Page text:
Born on the 3rd January 1883 in Surrey was a man named Clement Attlee. As a young man, he worked as manager of Haileyburry House in Stepney, which was a charity for working class boys in the area. It was here that he saw widespread poverty and deprivation and was said to be shocked to the core at what he witnessed. Whilst in this role, he soon realised that the government needed to step up and take more responsibility in order to help these people and so in 1908, Clement joined the Independant Labour Party. He was very active in local politics and was soon touring the country explaining all the information with regards to the National Insurance Act. After a while touring the country, Clement became a lecturer at the London School Of Economics, a role in which he stayed in right up until the outbreak of the first world war.

When war broke out, Clement applied for an army commission and found himself part of the South Lancashire Regiment. It was from here that a huge rift started between himself and his brother Tom, who spent the majority of the war in prison, due to his beliefs as a conscientious objector. 

Clement fought along with his comrades during the Gallipoli campaign and subsequently, like many others. caught dysentery. He was sent by hospital ship to Malta, while during this time, many of his comrades were lost during the Battle of Sari Bair.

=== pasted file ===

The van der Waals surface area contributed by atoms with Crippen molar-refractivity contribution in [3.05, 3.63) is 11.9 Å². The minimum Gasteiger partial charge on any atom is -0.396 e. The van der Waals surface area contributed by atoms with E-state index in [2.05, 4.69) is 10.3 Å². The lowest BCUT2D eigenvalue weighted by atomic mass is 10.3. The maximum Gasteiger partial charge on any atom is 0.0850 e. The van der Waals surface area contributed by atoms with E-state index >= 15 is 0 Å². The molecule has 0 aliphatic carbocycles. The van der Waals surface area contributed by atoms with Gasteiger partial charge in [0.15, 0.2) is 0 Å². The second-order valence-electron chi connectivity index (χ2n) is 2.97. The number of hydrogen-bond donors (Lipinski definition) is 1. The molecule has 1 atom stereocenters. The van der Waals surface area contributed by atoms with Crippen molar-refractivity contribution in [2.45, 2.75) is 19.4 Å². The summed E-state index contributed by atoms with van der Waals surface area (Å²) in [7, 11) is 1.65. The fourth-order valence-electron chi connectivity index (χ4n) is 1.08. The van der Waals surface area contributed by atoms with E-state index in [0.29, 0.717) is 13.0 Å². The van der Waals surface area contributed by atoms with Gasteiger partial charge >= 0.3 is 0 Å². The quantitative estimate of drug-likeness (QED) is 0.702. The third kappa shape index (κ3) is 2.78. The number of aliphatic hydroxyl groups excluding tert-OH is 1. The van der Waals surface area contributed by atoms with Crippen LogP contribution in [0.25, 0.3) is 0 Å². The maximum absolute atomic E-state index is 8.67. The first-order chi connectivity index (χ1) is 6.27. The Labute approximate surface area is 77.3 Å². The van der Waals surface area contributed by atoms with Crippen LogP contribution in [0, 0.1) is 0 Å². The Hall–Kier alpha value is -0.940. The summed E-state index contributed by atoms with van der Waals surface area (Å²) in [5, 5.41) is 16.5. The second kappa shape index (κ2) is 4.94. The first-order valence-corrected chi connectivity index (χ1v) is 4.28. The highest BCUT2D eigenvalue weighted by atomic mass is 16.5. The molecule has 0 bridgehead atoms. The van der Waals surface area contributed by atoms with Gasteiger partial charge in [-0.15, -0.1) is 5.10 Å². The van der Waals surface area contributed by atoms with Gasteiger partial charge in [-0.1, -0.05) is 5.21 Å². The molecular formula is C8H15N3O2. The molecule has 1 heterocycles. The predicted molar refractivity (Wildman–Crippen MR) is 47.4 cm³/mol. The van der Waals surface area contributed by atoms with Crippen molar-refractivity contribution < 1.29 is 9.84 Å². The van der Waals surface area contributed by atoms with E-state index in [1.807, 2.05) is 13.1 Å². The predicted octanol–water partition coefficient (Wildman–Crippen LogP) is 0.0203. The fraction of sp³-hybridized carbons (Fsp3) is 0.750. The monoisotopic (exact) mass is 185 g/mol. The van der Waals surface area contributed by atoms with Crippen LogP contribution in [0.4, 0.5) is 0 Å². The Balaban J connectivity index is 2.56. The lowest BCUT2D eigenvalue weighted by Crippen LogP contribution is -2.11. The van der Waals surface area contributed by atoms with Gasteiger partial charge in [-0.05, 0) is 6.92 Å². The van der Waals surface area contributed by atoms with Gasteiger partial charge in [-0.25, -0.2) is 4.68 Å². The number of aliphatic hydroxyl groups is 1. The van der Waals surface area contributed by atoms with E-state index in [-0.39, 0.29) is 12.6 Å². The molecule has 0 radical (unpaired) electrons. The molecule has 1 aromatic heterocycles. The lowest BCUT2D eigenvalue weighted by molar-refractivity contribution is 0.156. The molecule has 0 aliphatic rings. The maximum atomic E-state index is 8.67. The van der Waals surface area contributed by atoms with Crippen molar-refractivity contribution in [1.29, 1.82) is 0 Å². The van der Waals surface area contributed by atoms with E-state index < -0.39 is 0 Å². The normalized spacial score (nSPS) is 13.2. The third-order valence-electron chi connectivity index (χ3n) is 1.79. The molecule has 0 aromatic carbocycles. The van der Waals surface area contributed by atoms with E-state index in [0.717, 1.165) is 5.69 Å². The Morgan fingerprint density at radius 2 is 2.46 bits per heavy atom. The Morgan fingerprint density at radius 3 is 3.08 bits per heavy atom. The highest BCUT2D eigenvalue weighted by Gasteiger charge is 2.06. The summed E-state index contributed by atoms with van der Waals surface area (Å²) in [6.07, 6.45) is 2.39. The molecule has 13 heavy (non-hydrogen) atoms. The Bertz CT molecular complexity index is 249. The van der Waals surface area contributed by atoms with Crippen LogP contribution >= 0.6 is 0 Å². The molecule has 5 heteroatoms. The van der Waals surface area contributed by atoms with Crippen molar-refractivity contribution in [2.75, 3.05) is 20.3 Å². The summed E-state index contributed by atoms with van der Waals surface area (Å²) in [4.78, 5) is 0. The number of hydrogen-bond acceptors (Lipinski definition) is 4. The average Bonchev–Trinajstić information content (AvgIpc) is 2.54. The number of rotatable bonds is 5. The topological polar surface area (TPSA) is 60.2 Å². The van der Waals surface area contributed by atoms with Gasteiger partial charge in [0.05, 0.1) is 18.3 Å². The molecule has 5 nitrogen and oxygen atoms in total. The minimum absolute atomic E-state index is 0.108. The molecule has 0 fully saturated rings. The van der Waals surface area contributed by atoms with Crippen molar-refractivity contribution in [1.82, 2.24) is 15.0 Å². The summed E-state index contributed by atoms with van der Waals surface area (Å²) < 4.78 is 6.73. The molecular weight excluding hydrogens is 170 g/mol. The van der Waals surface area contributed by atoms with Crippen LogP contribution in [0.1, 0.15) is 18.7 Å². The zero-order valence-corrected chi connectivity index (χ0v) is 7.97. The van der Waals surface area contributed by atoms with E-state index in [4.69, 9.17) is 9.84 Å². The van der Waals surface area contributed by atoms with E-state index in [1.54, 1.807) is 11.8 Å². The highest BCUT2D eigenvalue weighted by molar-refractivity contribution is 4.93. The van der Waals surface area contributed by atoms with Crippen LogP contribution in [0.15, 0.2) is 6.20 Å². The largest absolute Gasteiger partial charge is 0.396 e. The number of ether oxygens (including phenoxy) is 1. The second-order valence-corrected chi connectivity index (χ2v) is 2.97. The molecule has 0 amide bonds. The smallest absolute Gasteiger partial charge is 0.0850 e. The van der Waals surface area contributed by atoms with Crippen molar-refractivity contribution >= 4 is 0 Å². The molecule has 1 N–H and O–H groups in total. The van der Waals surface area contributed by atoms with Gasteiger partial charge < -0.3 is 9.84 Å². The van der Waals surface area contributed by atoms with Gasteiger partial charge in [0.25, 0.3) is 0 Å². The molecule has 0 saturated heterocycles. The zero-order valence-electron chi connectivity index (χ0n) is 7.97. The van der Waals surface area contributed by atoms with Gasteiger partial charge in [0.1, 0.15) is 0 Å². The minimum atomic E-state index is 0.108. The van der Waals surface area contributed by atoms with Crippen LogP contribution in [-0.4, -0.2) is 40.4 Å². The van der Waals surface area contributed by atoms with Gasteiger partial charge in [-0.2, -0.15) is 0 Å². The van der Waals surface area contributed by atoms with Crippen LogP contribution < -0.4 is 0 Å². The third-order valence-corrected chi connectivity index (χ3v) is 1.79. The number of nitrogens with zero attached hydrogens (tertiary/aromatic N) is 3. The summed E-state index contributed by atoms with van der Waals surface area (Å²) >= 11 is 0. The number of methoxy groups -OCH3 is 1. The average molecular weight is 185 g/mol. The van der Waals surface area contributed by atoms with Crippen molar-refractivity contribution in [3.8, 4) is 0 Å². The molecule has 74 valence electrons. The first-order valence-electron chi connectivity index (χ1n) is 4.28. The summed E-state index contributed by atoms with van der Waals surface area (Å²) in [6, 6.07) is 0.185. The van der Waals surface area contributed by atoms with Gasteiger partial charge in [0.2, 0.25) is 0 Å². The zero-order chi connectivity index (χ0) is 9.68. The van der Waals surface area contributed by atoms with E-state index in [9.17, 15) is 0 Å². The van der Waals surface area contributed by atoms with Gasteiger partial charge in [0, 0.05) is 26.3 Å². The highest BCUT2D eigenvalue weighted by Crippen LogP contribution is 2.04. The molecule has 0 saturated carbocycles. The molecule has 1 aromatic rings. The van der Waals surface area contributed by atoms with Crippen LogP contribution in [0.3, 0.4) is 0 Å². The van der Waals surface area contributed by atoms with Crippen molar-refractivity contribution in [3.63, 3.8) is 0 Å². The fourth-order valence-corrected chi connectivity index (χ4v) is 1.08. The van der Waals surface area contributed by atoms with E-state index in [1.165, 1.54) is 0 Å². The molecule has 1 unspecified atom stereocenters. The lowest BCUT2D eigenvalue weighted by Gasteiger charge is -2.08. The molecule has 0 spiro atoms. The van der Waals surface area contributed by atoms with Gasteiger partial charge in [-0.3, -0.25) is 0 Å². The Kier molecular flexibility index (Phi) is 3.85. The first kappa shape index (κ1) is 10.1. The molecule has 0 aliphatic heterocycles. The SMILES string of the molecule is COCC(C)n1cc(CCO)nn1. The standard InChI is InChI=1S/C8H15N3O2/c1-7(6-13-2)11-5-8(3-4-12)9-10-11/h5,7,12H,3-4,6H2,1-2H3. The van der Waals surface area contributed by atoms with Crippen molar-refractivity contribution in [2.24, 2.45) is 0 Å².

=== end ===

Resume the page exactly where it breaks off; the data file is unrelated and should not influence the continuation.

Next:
On his return, Clement was told the news that his regiment had been chosen to hold the final lines during the evacuation of Suvla and so was one of the very last men to be evacuated. Whilst fighting during the Battle of Hanna, Clement was badly wounded after receiving shrapnel in his leg and so was sent back to Britain to recover. This didn’t stop him, for he spent most of 1917 training soldiers and was the temporary commanding officer of the Tank Corps at Bovington. Later on in the year, Clement was promoted to the rank of Major and in June 1918, found himself being sent to serve on the Western Front, where he said until the war ended. 

Post war, Clement returned to the London School of Economics as a lecturer but the story doesn’t end there. Clement dies on the 8th October 1967  but he achieves a lot during the time in between and was soon to be a household name. This is something we will pick up again when we explore the second world war.